An expert report commissioned by international wildlife NGO WWF estimates that weak regulatory checks are allowing illegal fishing of blue fin tuna to exceed maximum yearly quotas by 50%.
Quotas were introduced by international agreement around 10 years ago after blue fin tuna stocks shrunk dangerously with the rising popularity of sashimi-grade fish. Demand for the fish most mostly dominated by tuna-mad Japan that however implemented assiduously restrictions on the importation of tuna introduced by the new stock-management regime.
Belatedly the EU introduced for its member states customs and fisheries checking procedures aimed at clamping down on excess fishing. But estimates from the beginning of this decade showed that Maltese, Spanish, Italian and other Mediterranean fishermen were killing almost twice as much tuna as the law allowed.
A 2012 investigation by the International Consortium of Investigative Journalists (ICIJ) rocked the industry when it found that government controls all over the Mediterranean were half-hearted and ineffective.
In spite of improvements since then, weaknesses identified in the expert report commissioned by the WWF still allow for over-fishing that puts at serious risk the sustainability of blue fin tuna.
In early 2019 Malta was hit by a scandal after the Director General of the Fisheries Department Andreina Fenech Farrugia was reported in Spanish media of being the subject of a Spanish police investigation for colluding with traffickers of illegal tuna.
The scandal reflected the development of the blue fin tuna market over the past few years as the product grew in popularity in Europe itself. A far larger share of blue fin tuna captured by Mediterranean fishermen is sold within Europe.
Reports of illegal fishing in Italy have been rampant over the past years as individual fishermen catch fish ostensibly for pleasure purposes but then smuggle their catch into Italy and sell it in the market.
But the huge demand in the Spanish market has become a magnet for Maltese producers.
The report, by fisheries expert Gilles Hosch, shows how gaps in the documentation that should accompany protected tuna across European borders and the failure to implement a seamless electronic system throughout Europe, allows tuna producers to carry fish from Malta to Spain illegally by presenting documents intended to accompany a single shipment several times over.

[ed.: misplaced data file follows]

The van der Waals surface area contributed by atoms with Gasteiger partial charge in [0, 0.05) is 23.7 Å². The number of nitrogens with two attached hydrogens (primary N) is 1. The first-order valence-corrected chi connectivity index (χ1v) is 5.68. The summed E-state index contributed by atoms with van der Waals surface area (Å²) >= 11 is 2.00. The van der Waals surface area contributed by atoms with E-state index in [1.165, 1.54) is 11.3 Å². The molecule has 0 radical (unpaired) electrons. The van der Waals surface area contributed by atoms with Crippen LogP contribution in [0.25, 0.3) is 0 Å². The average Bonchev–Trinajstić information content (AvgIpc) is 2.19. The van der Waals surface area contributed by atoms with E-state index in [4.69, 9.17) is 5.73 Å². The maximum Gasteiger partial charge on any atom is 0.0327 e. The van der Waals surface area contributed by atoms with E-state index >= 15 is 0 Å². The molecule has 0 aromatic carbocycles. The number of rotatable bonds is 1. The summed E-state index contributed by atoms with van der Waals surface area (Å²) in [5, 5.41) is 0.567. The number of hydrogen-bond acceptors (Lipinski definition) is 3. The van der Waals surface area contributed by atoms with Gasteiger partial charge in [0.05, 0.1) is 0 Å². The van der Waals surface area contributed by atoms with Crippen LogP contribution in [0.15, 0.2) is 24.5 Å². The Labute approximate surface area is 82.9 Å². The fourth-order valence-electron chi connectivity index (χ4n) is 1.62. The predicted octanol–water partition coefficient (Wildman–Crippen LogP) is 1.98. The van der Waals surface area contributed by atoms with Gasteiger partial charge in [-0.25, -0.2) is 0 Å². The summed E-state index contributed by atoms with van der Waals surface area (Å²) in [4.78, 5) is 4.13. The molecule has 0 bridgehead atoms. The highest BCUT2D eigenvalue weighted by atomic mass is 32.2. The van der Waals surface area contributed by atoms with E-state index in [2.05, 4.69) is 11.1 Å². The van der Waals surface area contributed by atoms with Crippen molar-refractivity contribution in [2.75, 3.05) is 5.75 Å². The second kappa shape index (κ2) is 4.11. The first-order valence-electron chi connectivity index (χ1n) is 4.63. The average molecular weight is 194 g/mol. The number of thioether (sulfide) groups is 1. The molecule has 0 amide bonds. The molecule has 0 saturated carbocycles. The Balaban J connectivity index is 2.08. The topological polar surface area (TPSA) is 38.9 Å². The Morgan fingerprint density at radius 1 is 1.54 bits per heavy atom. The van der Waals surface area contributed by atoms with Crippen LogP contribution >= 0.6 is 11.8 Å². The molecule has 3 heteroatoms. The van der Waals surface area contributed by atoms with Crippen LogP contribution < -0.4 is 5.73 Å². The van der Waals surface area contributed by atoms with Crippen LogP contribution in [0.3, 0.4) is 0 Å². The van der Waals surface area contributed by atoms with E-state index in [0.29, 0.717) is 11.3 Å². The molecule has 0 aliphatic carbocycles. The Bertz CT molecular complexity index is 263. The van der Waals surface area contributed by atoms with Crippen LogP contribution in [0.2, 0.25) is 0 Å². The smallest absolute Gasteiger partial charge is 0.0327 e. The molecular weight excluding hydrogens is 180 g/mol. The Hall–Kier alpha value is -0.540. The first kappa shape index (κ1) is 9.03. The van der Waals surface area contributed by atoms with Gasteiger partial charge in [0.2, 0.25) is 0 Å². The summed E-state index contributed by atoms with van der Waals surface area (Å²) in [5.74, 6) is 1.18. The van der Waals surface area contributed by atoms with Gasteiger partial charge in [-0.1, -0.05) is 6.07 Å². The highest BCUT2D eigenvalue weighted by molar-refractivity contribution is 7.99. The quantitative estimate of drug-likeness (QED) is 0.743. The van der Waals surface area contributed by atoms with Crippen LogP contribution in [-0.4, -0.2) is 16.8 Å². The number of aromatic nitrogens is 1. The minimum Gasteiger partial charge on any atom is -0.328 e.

Apart from smuggling of fish using small craft in the dead of night, illegally caught tuna is flown and processed through customs using official documents that are authentic in every respect except that they are fraudulently used multiple times.
This likely requires the collusion of public officials. The Spanish investigation that led to Andreina Fenech Farrugia’s suspension on full pay started after Spanish health authorities investigated multiple cases of food poisoning that were found to be sourced from illegally caught tuna.
But authorities in Spain and Malta were reluctant to speak with the author of this WWF report avoiding meetings in which they could answer questions about existing processes intended to implement international law safeguarding blue fin tuna stocks.
The report commissioned by the WWF makes a series of recommendations to clamp down on illegal tuna fishing to ensure the sustainability of the species.
In the meantime, the inquiry into alleged government collusion in illegal trafficking of blue fin tuna is still ongoing.
A copy of the report can be downloaded here. ICCATBFTScandalreport-FORSELF-PUBLICATION